This study suggests that it is critical for executives to develop transnational social capital (TSC), or professional relationships and ties that span national borders. We first provide a conceptual framework and careful operationalization of TSC that differentiates between bonding and bridging forms of social capital. We then examine the effect of three key determinants—opportunity, investment, and ability—on the TSC of executives. Using detailed survey data on 227 executives, our analysis suggests that international experience, investment in communicating with cross-border ties, and cosmopolitan ability have direct effects on overall TSC. We further demonstrate that international experience and cosmopolitan ability affect both bridging and bonding, but that investment in cross-border communication only affects bridging social capital. The study proposes that social capital is becoming more and more transnational as connections, interactions, and transactions increasingly span national borders, which has implications for international business and human resource management (HRM). Given our findings, it would make sense for global organizations to pay more attention to these, if they would like their members to develop this resource. We point out benefits to organizations and individuals.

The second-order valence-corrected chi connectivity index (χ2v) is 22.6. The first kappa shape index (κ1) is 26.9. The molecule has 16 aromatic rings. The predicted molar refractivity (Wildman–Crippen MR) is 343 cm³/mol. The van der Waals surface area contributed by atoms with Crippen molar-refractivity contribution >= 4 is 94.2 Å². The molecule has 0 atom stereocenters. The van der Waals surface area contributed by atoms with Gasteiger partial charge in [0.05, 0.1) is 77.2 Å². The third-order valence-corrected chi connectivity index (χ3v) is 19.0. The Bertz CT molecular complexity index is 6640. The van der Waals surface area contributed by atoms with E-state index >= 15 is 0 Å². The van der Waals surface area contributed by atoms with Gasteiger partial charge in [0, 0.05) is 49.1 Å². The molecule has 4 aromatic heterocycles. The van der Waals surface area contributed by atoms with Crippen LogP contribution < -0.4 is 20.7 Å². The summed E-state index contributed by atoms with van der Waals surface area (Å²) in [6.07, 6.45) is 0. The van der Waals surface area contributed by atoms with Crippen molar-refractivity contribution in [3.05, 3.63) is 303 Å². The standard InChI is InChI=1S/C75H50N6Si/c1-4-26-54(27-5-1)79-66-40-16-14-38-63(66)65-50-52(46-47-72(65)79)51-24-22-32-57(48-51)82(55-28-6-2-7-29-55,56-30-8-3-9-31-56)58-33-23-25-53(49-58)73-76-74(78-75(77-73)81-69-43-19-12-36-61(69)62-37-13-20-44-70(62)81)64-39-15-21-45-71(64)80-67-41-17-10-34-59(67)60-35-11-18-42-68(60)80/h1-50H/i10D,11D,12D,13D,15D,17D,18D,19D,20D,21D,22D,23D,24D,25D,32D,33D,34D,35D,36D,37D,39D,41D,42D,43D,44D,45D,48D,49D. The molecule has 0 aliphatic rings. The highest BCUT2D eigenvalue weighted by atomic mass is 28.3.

Levy, OrlyJonsen, KarstenPeiperl, MauryBouquet, CyrilHumbert, Anne Laure
Oxford Brookes Business School\Oxford Brookes Business School\Department of Business and Management
Year of publication: 2019Date of RADAR deposit: 2019-06-03